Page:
"He is the best we've seen here for a lustre at least," exclaimed Rufus, a gigantic champion from Northern Italy, proud of his stature, proud of his swordsmanship, but above all, proud that he was a Roman citizen, though a gladiator; " those thrusts come home like lightning, and when he misses his parry, see, he jumps away like a wild-cat. Faith, Manlius, if they match him against thee at the games, thou wilt have a handful. I would stake my rights as a Roman citizen on him, toga and all, barbarian though he be. What, man! he would have thee down and disarmed in a couple of passes

Manlius seemed to think so too, though he was loth to confess it. He turned the subject by vowing that Lutorius must be masking his play, and not fighting his best, or he never could be thus worsted by a novice.

"Masking his play!" exclaimed Hirpinus indignantly, "let him unmask, then, as soon as he will! I tell thee this lad of mine hath not his match in the empire. I shall see him champion of the amphitheatre, and first swordsman in Rome, ere they give me the wooden foil with the silver guard,* and lay old Hirpinus on the shelf. I shall be satisfied to retire then, for I shall leave some good manhood to take my place."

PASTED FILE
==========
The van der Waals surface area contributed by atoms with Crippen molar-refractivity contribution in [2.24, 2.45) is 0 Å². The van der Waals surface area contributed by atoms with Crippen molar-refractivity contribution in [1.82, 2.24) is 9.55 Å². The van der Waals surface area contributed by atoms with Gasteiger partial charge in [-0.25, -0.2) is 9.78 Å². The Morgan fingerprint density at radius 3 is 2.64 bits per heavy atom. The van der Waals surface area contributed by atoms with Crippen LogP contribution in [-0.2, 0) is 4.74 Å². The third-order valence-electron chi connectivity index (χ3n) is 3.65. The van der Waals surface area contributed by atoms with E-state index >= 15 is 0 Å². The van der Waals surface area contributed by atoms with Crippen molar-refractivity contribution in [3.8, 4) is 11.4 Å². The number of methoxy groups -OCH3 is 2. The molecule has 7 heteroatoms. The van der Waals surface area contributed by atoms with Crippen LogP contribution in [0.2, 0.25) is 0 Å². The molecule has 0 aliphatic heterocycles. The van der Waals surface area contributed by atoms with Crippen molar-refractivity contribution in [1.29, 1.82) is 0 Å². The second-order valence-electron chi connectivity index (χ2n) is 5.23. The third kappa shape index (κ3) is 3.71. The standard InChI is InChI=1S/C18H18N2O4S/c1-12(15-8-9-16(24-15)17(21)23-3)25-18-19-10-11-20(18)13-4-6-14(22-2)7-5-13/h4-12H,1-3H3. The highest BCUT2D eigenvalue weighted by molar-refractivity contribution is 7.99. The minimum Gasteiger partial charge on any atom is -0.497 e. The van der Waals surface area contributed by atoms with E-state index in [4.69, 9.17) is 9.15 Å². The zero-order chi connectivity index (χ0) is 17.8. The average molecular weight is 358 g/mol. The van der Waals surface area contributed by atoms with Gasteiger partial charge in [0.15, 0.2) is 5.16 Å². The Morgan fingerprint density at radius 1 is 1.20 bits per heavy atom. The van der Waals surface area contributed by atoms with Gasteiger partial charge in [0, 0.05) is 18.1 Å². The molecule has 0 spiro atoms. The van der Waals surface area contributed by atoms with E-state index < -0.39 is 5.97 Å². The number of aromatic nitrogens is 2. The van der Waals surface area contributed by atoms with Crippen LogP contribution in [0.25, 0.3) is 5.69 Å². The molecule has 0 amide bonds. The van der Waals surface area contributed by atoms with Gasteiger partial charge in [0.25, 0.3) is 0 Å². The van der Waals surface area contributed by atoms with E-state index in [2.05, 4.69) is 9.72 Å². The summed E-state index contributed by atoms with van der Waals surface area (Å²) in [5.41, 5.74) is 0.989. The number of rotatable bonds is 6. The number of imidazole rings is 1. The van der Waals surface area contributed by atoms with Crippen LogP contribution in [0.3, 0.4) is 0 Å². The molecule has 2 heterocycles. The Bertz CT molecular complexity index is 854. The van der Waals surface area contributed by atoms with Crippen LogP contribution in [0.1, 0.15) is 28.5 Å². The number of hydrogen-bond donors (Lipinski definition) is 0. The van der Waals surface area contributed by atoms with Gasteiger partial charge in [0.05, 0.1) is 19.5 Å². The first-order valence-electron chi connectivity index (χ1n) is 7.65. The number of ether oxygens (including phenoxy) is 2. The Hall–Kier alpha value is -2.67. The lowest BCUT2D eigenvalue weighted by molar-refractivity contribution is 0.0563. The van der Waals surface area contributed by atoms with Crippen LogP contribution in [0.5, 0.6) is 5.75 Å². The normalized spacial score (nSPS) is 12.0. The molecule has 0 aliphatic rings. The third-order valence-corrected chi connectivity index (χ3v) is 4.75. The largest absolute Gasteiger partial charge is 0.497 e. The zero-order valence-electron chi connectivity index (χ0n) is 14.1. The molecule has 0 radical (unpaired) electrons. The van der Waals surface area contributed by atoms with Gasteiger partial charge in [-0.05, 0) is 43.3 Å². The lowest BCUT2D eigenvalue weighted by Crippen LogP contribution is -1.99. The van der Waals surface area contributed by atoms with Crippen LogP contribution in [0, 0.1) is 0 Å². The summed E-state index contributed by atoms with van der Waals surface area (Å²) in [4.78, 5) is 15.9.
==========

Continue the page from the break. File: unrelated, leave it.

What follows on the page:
[* The form by which a gladiator, who had repeatedly distinguished himself, received his dismissal and immunity from the arena for life.]

"Well crowed!" replied Manlius, not quite pleased at the value placed on his own prowess in comparison. "To hear thee, a man would say there never was but one gladiator in Rome, and that this young mastiff must pull us all down by the throat, because he fences like thyself, wild and wide, and by main strength."

"It is no swordsmanship to run in like a bull and take more than you give," observed Euchenor, listening with his arms folded, and an expression of supreme contempt on his handsome features.

"Nevertheless his blows fall thick and fast, like a hail-storm, and Lutorius shifts his ground every time the young one makes the attack," argued honest Rufus, who had not a grain of either fear or jealousy in his disposition; and who considered his profession as a mere trade by which he could obtain a livelihood for wife and children in the meantime, and a remote chance of independence with a vineyard of his own beyond the Apennines, should he escape a violent death in the amphitheatre at last.